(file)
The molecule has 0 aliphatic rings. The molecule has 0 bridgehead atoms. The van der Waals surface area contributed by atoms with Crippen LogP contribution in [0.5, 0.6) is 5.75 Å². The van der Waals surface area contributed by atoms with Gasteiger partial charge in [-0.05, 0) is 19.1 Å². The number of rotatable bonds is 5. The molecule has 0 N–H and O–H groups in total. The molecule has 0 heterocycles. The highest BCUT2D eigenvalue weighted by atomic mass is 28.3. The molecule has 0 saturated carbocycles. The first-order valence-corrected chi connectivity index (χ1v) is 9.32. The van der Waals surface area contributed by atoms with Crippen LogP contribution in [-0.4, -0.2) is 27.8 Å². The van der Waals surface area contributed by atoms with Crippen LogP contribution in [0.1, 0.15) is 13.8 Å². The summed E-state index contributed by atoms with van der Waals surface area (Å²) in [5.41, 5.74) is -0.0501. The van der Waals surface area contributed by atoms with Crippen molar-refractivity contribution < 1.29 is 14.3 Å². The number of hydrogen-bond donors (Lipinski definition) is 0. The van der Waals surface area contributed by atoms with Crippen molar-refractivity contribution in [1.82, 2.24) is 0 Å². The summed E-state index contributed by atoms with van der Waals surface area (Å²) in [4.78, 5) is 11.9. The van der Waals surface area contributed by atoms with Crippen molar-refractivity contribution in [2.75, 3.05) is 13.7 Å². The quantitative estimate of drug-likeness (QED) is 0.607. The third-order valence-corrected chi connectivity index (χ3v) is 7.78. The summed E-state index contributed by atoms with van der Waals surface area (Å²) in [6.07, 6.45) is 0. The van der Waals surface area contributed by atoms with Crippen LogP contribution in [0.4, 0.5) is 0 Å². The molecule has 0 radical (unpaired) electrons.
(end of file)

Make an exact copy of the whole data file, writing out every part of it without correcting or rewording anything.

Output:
The molecule has 0 aliphatic rings. The molecule has 0 bridgehead atoms. The van der Waals surface area contributed by atoms with Crippen LogP contribution in [0.5, 0.6) is 5.75 Å². The van der Waals surface area contributed by atoms with Gasteiger partial charge in [-0.05, 0) is 19.1 Å². The number of rotatable bonds is 5. The molecule has 0 N–H and O–H groups in total. The molecule has 0 heterocycles. The highest BCUT2D eigenvalue weighted by atomic mass is 28.3. The molecule has 0 saturated carbocycles. The first-order valence-corrected chi connectivity index (χ1v) is 9.32. The van der Waals surface area contributed by atoms with Crippen LogP contribution in [-0.4, -0.2) is 27.8 Å². The van der Waals surface area contributed by atoms with Crippen LogP contribution in [0.1, 0.15) is 13.8 Å². The summed E-state index contributed by atoms with van der Waals surface area (Å²) in [5.41, 5.74) is -0.0501. The van der Waals surface area contributed by atoms with Crippen molar-refractivity contribution < 1.29 is 14.3 Å². The number of hydrogen-bond donors (Lipinski definition) is 0. The van der Waals surface area contributed by atoms with Crippen molar-refractivity contribution in [1.82, 2.24) is 0 Å². The summed E-state index contributed by atoms with van der Waals surface area (Å²) in [4.78, 5) is 11.9. The van der Waals surface area contributed by atoms with Crippen molar-refractivity contribution in [2.75, 3.05) is 13.7 Å². The quantitative estimate of drug-likeness (QED) is 0.607. The third-order valence-corrected chi connectivity index (χ3v) is 7.78. The summed E-state index contributed by atoms with van der Waals surface area (Å²) in [6.07, 6.45) is 0. The van der Waals surface area contributed by atoms with Crippen LogP contribution in [0.4, 0.5) is 0 Å². The molecule has 0 radical (unpaired) electrons.